Voucher program to see more changes
Louisiana’s voucher program that provides taxpayer-financed private school tuition for thousands of students is reshaping how the state spends its education dollars and which options are available to parents.
But the first wide-ranging outside review of the program, done for state lawmakers, raises questions about the quality of the options given to students who otherwise would attend public schools, according to the Associated Press.
According to Legislative Auditor Daryl Purpera’s office, the ability to switch from a poor-performing public school to a private school won’t necessarily ensure a higher quality education for students.
The audit says the state Department of Education isn’t properly monitoring the voucher program to make sure students are placed in private schools that demonstrate student achievement.
Gov. Bobby Jindal described his push for the statewide voucher program as a way to offer better educational opportunities to students and to offer choice to parents.
However, all the voucher program is certain to offer is choice, according to the audit.
The voucher program began in 2008 in New Orleans. Lawmakers agreed to Jindal’s request to expand it statewide in 2012.
Taxpayer-financed tuition through the program is available to students from low- to moderate-income families who otherwise would attend public schools graded C, D or F in the state’s rating system.
The program, estimated by the education department to cost $36 million this year, has more than 6,700 students across 126 schools. Test results that have been released showed mixed results about performance.
The audit says the education department doesn’t have checks and balances in place to confirm the private schools that receive public tax dollars offer an “academically acceptable” education or have the space, equipment and staff to teach the voucher students they receive.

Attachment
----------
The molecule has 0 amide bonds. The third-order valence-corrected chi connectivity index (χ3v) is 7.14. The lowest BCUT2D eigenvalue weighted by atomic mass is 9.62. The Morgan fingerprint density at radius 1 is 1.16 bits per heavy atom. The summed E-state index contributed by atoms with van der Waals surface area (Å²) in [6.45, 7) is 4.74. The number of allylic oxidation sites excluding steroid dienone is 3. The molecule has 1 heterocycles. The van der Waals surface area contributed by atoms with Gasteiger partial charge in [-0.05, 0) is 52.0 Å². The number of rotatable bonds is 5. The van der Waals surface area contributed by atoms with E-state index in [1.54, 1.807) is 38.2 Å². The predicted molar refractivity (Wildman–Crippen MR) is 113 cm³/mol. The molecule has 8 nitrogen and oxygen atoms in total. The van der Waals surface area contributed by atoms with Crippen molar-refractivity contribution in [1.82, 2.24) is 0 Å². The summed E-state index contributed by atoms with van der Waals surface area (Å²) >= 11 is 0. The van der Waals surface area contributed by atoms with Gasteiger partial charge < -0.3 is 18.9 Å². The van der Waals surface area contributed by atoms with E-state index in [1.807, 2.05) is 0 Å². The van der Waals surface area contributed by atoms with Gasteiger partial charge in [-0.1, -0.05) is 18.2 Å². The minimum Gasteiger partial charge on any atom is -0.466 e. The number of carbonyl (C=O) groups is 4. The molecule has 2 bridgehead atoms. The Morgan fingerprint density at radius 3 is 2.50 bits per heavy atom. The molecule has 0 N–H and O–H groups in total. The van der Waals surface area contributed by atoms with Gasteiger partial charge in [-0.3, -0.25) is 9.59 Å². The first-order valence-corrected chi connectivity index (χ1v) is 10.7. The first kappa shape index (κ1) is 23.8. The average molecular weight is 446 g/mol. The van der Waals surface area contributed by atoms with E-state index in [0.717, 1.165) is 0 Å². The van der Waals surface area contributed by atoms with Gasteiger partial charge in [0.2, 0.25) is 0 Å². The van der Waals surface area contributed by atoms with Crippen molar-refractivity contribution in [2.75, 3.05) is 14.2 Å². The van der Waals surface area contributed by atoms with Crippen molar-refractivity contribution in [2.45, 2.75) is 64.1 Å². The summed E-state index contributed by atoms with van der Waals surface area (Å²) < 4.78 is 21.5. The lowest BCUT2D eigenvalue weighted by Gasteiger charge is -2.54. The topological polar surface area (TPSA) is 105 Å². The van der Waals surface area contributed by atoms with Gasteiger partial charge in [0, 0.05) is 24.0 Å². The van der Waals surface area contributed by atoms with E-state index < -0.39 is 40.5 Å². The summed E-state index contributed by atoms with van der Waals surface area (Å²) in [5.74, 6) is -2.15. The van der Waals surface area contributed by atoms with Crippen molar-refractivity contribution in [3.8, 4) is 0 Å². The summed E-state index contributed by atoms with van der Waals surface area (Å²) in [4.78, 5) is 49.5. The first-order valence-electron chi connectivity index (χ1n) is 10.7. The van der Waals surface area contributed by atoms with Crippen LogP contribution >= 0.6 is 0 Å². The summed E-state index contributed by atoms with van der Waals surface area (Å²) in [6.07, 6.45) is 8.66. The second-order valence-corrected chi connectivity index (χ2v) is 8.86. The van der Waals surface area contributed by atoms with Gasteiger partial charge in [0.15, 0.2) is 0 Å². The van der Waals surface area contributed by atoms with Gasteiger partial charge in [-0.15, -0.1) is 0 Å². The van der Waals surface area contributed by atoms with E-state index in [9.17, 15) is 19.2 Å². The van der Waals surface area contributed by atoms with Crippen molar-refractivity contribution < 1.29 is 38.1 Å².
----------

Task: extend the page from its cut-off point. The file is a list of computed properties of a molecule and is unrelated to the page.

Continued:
Superintendent of Education John White has defended his department’s oversight of the voucher program, saying it has strong protections and leads the nation in rigorous accountability standards.
White told lawmakers that the voucher students take the same standardized tests as public school students, and he said those scores are released so parents can see how students are performing. He said parents also have access to parental satisfaction surveys and other information released by individual private schools.
In addition, voucher schools will receive a “scholarship cohort index” calculated in a similar fashion to public school performance scores.
The wrinkle is the schools get the rating only if they have 40 or more voucher students in third through 12th grades or an average of at least 10 voucher students per grade, according to the audit. That means there won’t be scores for all schools that take voucher students.
Current regulations say the education department can oust a school from the program or refuse to allow it to accept new voucher students if it has “demonstrated gross or persistent lack of basic academic competence,” without defining specific criteria.
Seven schools weren’t allowed to enroll new students this year because of poor student performance. Another school was kicked out.
The auditor’s office suggested the education department should develop stricter procedures for removing poor-performing schools.
But the questions raised by the auditor’s office revisited issues that lawmakers considered – and discarded – during their 2012 debate on the program. They instead chose to leave most of the accountability requirements for the private schools to the education department.
Short URL: http://www.jenningsdailynews.net/?p=24603